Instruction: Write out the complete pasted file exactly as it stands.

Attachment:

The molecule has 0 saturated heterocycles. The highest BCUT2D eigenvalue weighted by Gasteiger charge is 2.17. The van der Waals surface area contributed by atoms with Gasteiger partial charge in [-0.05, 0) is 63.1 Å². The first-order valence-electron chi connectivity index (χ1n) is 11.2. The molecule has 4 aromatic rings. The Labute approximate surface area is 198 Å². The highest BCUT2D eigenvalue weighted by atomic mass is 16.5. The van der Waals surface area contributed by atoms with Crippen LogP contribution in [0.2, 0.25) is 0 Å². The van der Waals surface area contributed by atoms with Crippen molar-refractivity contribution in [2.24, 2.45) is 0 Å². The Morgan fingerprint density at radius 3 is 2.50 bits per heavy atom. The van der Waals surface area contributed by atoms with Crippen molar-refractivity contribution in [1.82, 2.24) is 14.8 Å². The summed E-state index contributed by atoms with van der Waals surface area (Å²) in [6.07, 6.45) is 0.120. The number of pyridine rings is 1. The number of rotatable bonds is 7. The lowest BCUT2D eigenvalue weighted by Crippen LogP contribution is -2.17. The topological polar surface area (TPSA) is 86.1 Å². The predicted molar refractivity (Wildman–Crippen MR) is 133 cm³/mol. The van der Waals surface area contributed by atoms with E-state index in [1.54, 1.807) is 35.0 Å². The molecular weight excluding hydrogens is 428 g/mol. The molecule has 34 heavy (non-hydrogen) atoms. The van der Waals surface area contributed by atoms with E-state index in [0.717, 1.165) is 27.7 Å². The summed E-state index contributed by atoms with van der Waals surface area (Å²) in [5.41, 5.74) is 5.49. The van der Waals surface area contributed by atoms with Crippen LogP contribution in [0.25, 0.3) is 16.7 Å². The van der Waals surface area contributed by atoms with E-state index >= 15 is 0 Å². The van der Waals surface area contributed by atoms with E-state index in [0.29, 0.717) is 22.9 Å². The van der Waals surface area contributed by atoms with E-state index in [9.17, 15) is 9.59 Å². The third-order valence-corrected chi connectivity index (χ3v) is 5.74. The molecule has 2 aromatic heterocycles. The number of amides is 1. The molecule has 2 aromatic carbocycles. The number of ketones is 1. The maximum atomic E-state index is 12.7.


The molecule has 0 saturated heterocycles. The highest BCUT2D eigenvalue weighted by Gasteiger charge is 2.17. The van der Waals surface area contributed by atoms with Gasteiger partial charge in [-0.05, 0) is 63.1 Å². The first-order valence-electron chi connectivity index (χ1n) is 11.2. The molecule has 4 aromatic rings. The Labute approximate surface area is 198 Å². The highest BCUT2D eigenvalue weighted by atomic mass is 16.5. The van der Waals surface area contributed by atoms with Crippen LogP contribution in [0.2, 0.25) is 0 Å². The van der Waals surface area contributed by atoms with Crippen molar-refractivity contribution in [2.24, 2.45) is 0 Å². The Morgan fingerprint density at radius 3 is 2.50 bits per heavy atom. The van der Waals surface area contributed by atoms with Crippen molar-refractivity contribution in [1.82, 2.24) is 14.8 Å². The summed E-state index contributed by atoms with van der Waals surface area (Å²) in [6.07, 6.45) is 0.120. The number of pyridine rings is 1. The number of rotatable bonds is 7. The lowest BCUT2D eigenvalue weighted by Crippen LogP contribution is -2.17. The topological polar surface area (TPSA) is 86.1 Å². The predicted molar refractivity (Wildman–Crippen MR) is 133 cm³/mol. The van der Waals surface area contributed by atoms with E-state index in [1.54, 1.807) is 35.0 Å². The molecular weight excluding hydrogens is 428 g/mol. The molecule has 34 heavy (non-hydrogen) atoms. The van der Waals surface area contributed by atoms with E-state index in [0.717, 1.165) is 27.7 Å². The summed E-state index contributed by atoms with van der Waals surface area (Å²) in [5.41, 5.74) is 5.49. The van der Waals surface area contributed by atoms with Crippen LogP contribution in [0.25, 0.3) is 16.7 Å². The van der Waals surface area contributed by atoms with E-state index >= 15 is 0 Å². The van der Waals surface area contributed by atoms with E-state index in [0.29, 0.717) is 22.9 Å². The van der Waals surface area contributed by atoms with E-state index in [9.17, 15) is 9.59 Å². The third-order valence-corrected chi connectivity index (χ3v) is 5.74. The molecule has 2 aromatic heterocycles. The number of amides is 1. The molecule has 2 aromatic carbocycles. The number of ketones is 1. The maximum atomic E-state index is 12.7.